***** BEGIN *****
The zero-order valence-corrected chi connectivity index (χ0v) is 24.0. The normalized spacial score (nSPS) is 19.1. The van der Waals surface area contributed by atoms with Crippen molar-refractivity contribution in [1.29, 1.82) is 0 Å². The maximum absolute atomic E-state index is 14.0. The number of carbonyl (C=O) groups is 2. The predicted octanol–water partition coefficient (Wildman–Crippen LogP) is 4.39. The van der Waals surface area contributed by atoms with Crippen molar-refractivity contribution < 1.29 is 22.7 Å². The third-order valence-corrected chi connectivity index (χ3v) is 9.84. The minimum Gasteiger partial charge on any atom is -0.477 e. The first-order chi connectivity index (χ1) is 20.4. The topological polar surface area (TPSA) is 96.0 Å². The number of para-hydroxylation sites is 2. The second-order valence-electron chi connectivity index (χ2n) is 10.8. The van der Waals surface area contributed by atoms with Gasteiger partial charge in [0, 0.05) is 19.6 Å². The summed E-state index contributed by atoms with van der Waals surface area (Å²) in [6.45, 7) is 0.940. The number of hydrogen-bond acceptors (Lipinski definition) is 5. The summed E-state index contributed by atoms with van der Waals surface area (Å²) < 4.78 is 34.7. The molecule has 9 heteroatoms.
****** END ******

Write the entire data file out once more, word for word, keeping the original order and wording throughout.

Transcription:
The zero-order valence-corrected chi connectivity index (χ0v) is 24.0. The normalized spacial score (nSPS) is 19.1. The van der Waals surface area contributed by atoms with Crippen molar-refractivity contribution in [1.29, 1.82) is 0 Å². The maximum absolute atomic E-state index is 14.0. The number of carbonyl (C=O) groups is 2. The predicted octanol–water partition coefficient (Wildman–Crippen LogP) is 4.39. The van der Waals surface area contributed by atoms with Crippen molar-refractivity contribution < 1.29 is 22.7 Å². The third-order valence-corrected chi connectivity index (χ3v) is 9.84. The minimum Gasteiger partial charge on any atom is -0.477 e. The first-order chi connectivity index (χ1) is 20.4. The topological polar surface area (TPSA) is 96.0 Å². The number of para-hydroxylation sites is 2. The second-order valence-electron chi connectivity index (χ2n) is 10.8. The van der Waals surface area contributed by atoms with Gasteiger partial charge in [0, 0.05) is 19.6 Å². The summed E-state index contributed by atoms with van der Waals surface area (Å²) in [6.45, 7) is 0.940. The number of hydrogen-bond acceptors (Lipinski definition) is 5. The summed E-state index contributed by atoms with van der Waals surface area (Å²) < 4.78 is 34.7. The molecule has 9 heteroatoms.